I’ve been shocked and saddened by the number of student suicide stories I’ve read in the news over the past few years, almost all from big name schools like Penn and Cornell. I simply could not fathom how a young person with every opportunity in the world, a soon to be Ivy League graduate, could just end their life. But then I thought back to my own 4 years at Penn, and suddenly it didn’t seem all that crazy to me that a 19 year old could jump off the roof of a parking lot.
Kids who end up at Ivy Leagues have been told their entire life that their grades are the most important thing in the world. It’s how they are going to get into college, it’s how they are going to land that internship at Goldman Sachs, and it’s how they are going to end up with a full time job offer at Black Rock. They are constantly told that they are smarter than everyone else, and if they would just put in that extra 10%, they will be at the top of their class. Valedictorian. Magna Cum Laude.
High school is easy though. High school is a mix of all sorts of kids. The jocks that are going to Kentucky on a full ride. The pot heads that will either still be in the same town 30 years from now dealing, or the ones that end up as NASA rocket scientists. The kids with learning disabilities that can’t string together a sentence. The ones from underprivileged homes who don’t have anyone to check if they’ve bothered doing their homework. In that little pond of 200, the “smart” and motivated kids are the big fish. Being #1 is a cake walk.
I was one of those kids.
Then you get to college and shit gets real. Every single one of the 2000 kids in each class at Penn was at the top of his or her grade in high school. They were all told that they were the smartest kids in class. They were all valedictorians. Heck, some were even prom king and queen. Now you’re just a little fish in a big pond, and if you continue to believe that your performance in school is going to dictate the rest of your life, that first C that you get in Calc 101 is going to be a devastating blow.
It took me 2 months at Penn to realize that I wasn’t cut from the same cloth as the rest of my classmates. I had faked it till I made it, and here I was on an Ivy League campus, not even close to being ready to deal with the sudden change in the level of the average IQ around me. Classes were hard, and my peers studied harder. Asking a question in class made you look stupid. Intro to Computer Science was meant for people who had been coding since they were 5 years old it seemed. I thought I was going to play on the basketball team because I was captain of my high school in India. Turns out we had a couple of guys on the team that had a chance of playing in the NBA. Every single thing I excelled at in high school – turned out I sucked at it compared to everyone else on campus. It’s an overwhelming feeling of defeat that leaves you with not many choices. You can either pack it up and go home, transfer to a less competitive school, or apparently, end your life, which seems like the less embarrassing option.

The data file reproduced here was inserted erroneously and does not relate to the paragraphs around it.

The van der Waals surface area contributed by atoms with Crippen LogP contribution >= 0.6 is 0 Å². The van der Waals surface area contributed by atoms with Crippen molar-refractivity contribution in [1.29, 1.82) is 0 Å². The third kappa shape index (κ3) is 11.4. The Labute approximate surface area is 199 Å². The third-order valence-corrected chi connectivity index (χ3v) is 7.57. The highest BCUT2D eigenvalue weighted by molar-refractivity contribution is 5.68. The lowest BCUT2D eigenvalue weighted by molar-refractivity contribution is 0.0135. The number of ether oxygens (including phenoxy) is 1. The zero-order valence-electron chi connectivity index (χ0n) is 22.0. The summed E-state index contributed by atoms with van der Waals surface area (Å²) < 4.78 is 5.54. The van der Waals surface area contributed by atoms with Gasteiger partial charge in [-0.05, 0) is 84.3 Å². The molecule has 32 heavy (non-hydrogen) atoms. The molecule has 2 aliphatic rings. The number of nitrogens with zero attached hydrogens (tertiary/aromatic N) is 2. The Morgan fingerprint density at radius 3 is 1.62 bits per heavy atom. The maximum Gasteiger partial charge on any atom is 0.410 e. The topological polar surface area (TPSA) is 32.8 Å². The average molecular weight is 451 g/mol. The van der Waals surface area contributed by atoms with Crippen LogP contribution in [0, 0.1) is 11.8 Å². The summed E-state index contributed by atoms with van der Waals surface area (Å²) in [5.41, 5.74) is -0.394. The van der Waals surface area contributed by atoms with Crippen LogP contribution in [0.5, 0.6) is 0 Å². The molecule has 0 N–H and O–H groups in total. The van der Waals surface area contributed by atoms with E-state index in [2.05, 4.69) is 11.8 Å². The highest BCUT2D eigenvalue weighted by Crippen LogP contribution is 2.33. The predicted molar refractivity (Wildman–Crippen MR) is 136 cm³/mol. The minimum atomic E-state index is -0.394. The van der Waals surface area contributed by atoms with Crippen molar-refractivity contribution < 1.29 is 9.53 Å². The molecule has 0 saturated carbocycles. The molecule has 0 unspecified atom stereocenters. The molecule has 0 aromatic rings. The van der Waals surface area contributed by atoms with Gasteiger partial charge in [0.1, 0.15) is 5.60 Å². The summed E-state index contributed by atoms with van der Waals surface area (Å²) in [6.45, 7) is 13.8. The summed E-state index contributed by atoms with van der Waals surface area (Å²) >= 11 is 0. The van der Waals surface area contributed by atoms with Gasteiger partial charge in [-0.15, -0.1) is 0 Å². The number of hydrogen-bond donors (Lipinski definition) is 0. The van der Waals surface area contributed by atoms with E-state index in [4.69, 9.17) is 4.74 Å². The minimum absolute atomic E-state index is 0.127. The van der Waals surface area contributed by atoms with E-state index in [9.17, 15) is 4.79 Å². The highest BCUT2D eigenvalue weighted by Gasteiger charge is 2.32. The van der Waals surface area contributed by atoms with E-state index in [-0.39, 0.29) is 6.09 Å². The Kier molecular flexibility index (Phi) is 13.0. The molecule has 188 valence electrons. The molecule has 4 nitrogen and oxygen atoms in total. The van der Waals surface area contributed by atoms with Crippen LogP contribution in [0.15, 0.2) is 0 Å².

My hope is that everyone reading this will realize that there is another option, which is not giving a shit, and realizing that there is a lot more to life than your academic performance. What Penn and every other Ivy League don’t teach you, is that there are plenty of other ways to be successful in life, none of which involve your GPA. And while I’ve given this speech multiple times, today I wan’t to prove to everyone, how little your grades matter.
Which is why, I’m doing the thing that every Ivy League student will shit their bed thinking about. I’m making my transcript available publicly at the bottom of this post. My parents haven’t even seen this before (though they’ve asked several times). You can see first hand, how poorly I did in school, and how little it mattered. I finished Penn, started a technology company, employ 75 people in the most amazing city in the world, do something I love and that I’m good at every day, and not one person in the past 5 years has asked me how I did at Penn. And if they did, I’d be the first person to say “I barely graduated”.
Life is a little too short to be spent focussing on the things that suck. No matter how shitty you’re doing in school, I promise you, there is something that you are great at out there that will allow you to be successful. Not just as a professional, but as a human being. And every time you forget that, take a look at my transcript and realize that you’re already doing better than I am. And if you’re still not convinced, contact me at vbk at alumni dot upenn dot edu and I promise that I’ll change your mind, or give you that summer internship that Goldman Sachs turned you down for.